Autism Spectrum Disorder, or simply known as ASD, is recognized as a developmental disorder since the symptoms generally appear the first two years, but maybe diagnosed later in life. This disorder dramatically affects the person’s behavior, and ability to interact and communicate with other people.
Last 2014, 1 in 59 children aged eight years old has been identified as having ASD. Studies also show that males were more likely to have the condition more than females. Autism not only affects the individual, but also those around him, especially their family and friends. Autistic individuals may be interpreted as non-affectionate, distant, and solitary. However, these traits may be signals of a deeper issue, such as their lack of knowledge in recognizing their emotion and translating it into action towards other people.
It is the reality that individuals with ASD will have a harder time to find a romantic partner and to make their relationship work, but it is NOT impossible to do so.
For individuals with autism, hygiene and grooming may become more bothersome as they age. Sensory problems are encountered which may cause difficulty in hygiene activities such as brushing teeth, applying deodorant, getting a haircut, or putting napkin or tampon. All these are essential to have a good first impression with your potential mate. Here are some basic steps to ensure you’re keeping yourself clean:
- Take a bath every day. Keep temperature changes to little or no change at all. Use 2 in 1 shampoo and conditioner.
- Use of roll-on deodorants. Roll-on deodorants are more preferred since they’re less “shocking” when applied.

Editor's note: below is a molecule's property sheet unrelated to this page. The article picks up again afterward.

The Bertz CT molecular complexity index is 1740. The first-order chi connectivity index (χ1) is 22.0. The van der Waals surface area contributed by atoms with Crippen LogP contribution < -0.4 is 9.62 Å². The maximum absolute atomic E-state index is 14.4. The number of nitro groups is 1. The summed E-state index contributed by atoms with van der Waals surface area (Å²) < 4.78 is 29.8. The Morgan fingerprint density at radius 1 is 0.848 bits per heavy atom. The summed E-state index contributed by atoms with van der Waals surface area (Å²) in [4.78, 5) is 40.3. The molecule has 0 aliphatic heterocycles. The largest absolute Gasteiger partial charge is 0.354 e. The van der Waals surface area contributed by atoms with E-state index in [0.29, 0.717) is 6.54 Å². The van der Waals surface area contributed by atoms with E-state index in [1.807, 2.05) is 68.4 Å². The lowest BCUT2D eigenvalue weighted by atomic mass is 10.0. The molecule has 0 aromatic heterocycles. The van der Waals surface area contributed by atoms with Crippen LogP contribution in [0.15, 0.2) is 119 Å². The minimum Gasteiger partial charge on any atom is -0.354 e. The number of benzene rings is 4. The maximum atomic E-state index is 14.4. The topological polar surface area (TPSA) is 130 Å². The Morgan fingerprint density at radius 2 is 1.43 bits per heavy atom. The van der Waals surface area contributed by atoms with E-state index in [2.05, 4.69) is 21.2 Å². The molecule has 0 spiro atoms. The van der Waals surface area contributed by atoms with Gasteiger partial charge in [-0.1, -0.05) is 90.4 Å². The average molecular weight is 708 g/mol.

- Brush teeth at least two times a day. You don’t want your date to see what you had for dinner last night.
- Groom your hair and nails.
- For girls, use tampons/napkins/menstrual cups.
Potential Partner Identification
People with ASD may have a harder time to identify their feeling towards a romantic interest as “love” or “attraction.” It does not mean that they lack the emotion, it just means that they have a harder time to recognize it as such.
Many times, partners of individuals with ASD (especially men) are their opposite when it comes to sensitivity and sociability. Their partners are understanding and sympathetic, and often, they advise their AS-partner during social events and situations.
Interaction And Starting The Relationship
At an early age, the individual may learn how to interact with other people from his/her parents. However, simple gestures for neuro-typical people, like subtle flirting or hints, may prove challenging for ASD-identified individuals. There are dating skills programs available for people on the spectrum. One of these is the UCLA PEERS which teaches individuals on the autism spectrum how to interact and communicate with peers, including the romantic aspect.
One should understand and learn the signals of disinterest or likeability. For starters, long stares will make your romantic interest uncomfortable. It is also good to note the “three strikes rule.” When the other person rejects going out on a date with you three times, it sends the message that he or she is uninterested in taking your relationship to the romantic level.
Body language during dates will give you a general idea of how the other person perceives you. Crossed arms, looking away, body turned towards another direction, and not responding to the conversation are some indicators that the other person may not have the same feelings towards you.
Love, trust, and honesty are all critical to maintaining the relationship healthy. Both individuals should continue being understanding and kind towards each other as their relationship progresses. Having a relationship with an individual with ASD is challenging, but open communication, having an open mind, and a kind heart will go a long way for both parties involved.